As time went on a hot dispute arose between the two claimants of the region, and in the end the contest was referred to the king of England, who decided in 1764 in favor of New York, fixing the Connecticut River as the dividing line between New Hampshire and New York. All would now have gone well had not the government of New York attempted to make the settlers pay again for the lands they had cleared and settled or yield them to new men. This injustice was bitterly resented by the frontiersmen, and in 1770 Ethan Allen, one of their leading spirits, was sent to plead their cause before the courts at Albany. The whole legal discussion was a piece of idle formality. The matter had been decided in advance, and a verdict already fixed upon was given against the settlers. Allen was advised by the attorneys to go home and get his friends to make the best terms they could, the proverb being quoted to him that, “ Might often prevails against right.”
The bold mountaineer quaintly replied with an apt quotation from the Bible, “ The Lord is the God of the hills, but He is not the God of the valleys," and returned home full of warlike wrath, to infect the people with his own spirit.
When the sheriffs appeared among the mountaineers to eject them from their lands something like war broke out. The Green Mountain Boys organized themselves into an armed corps, with Ethan Allen for their colonel, and prepared to defend their rights by force of arms. Thus things went on for several years, the sheriffs and their followers being treated, not with bullets, but with "the switches of the wilderness," an effective argument. Finally Governor Tryon, of New York, issued a proclamation offering £ 150 reward for the capture of Allen and £ 50 for Seth Warner and some other ringleaders. Allen retorted by offering a reward for the capture of the attorney general of New York.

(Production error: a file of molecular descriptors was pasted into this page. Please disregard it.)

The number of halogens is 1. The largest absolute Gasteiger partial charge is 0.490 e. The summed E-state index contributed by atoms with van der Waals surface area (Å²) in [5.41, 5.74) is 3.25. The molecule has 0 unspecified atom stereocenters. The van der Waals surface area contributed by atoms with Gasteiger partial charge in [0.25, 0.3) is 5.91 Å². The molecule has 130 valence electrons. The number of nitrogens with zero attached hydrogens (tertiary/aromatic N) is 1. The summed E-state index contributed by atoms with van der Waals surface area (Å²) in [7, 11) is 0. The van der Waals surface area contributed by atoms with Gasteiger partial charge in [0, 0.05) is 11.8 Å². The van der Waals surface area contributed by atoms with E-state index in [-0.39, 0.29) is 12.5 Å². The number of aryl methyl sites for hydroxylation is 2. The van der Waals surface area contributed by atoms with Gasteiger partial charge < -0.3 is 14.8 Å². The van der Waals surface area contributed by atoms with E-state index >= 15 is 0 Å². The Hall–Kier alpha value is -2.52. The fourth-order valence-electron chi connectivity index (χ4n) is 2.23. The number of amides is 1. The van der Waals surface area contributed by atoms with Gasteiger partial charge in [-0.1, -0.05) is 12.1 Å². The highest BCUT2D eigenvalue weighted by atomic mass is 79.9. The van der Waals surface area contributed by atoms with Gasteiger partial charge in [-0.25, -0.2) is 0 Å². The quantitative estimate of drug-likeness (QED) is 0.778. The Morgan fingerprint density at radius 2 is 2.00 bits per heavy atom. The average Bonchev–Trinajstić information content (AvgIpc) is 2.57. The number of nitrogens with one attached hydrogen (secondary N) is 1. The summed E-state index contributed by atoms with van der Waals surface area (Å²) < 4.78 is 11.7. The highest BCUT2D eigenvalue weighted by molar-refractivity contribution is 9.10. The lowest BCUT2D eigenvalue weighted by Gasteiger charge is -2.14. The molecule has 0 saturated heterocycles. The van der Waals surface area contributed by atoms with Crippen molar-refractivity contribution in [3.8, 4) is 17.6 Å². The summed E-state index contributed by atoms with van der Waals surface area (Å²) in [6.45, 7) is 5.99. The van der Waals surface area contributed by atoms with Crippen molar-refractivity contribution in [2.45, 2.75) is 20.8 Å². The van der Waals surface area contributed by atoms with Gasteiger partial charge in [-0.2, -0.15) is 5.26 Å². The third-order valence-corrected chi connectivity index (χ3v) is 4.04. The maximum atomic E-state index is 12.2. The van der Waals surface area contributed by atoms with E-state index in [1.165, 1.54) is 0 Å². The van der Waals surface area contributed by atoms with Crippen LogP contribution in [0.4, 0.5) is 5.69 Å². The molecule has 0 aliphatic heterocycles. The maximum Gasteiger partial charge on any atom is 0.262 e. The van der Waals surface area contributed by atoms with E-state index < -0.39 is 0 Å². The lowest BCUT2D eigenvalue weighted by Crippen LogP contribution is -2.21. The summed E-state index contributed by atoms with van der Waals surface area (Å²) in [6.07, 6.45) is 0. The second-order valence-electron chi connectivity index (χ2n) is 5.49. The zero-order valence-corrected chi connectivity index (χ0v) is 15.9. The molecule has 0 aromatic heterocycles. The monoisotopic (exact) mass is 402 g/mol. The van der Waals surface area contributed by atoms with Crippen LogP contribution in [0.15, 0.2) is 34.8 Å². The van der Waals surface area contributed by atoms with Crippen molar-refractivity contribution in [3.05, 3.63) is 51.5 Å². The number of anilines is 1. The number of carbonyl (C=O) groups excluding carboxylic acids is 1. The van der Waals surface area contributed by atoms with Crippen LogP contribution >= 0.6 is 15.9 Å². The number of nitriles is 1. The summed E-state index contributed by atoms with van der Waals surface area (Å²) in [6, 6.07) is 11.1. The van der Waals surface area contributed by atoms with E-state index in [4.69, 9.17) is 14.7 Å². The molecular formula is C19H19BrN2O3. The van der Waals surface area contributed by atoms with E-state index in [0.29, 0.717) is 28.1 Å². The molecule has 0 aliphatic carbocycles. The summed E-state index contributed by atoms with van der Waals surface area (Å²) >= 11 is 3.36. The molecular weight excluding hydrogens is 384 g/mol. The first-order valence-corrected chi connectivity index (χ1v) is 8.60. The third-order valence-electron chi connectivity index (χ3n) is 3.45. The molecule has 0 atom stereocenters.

The trouble grew worse as time went on, the Vermont settlers ejecting forcibly from their territory all
the New Yorkers who intruded on it and gathering in force to meet Governor Tryon when told that he was about to invade their lands with a body of British troops. What might have been the final result it is difficult to tell, but in 1775 a war on a wider scope broke out and by the time it ended Vermont had broken loose from both claimants and gained recognition as a part of the Union, though it was not admitted as a State till 1791.
It may well be imagined that the firing of the British troops on the patriots at Lexington roused the Green Mountaineers as it roused all the rest of New England. But they did not, like the others, march at once to Boston. There was work for them nearer home. Near at hand was the strong Fort Ticonderoga, famous in the French war, and known to have a large supply of military stores and a feeble garrison.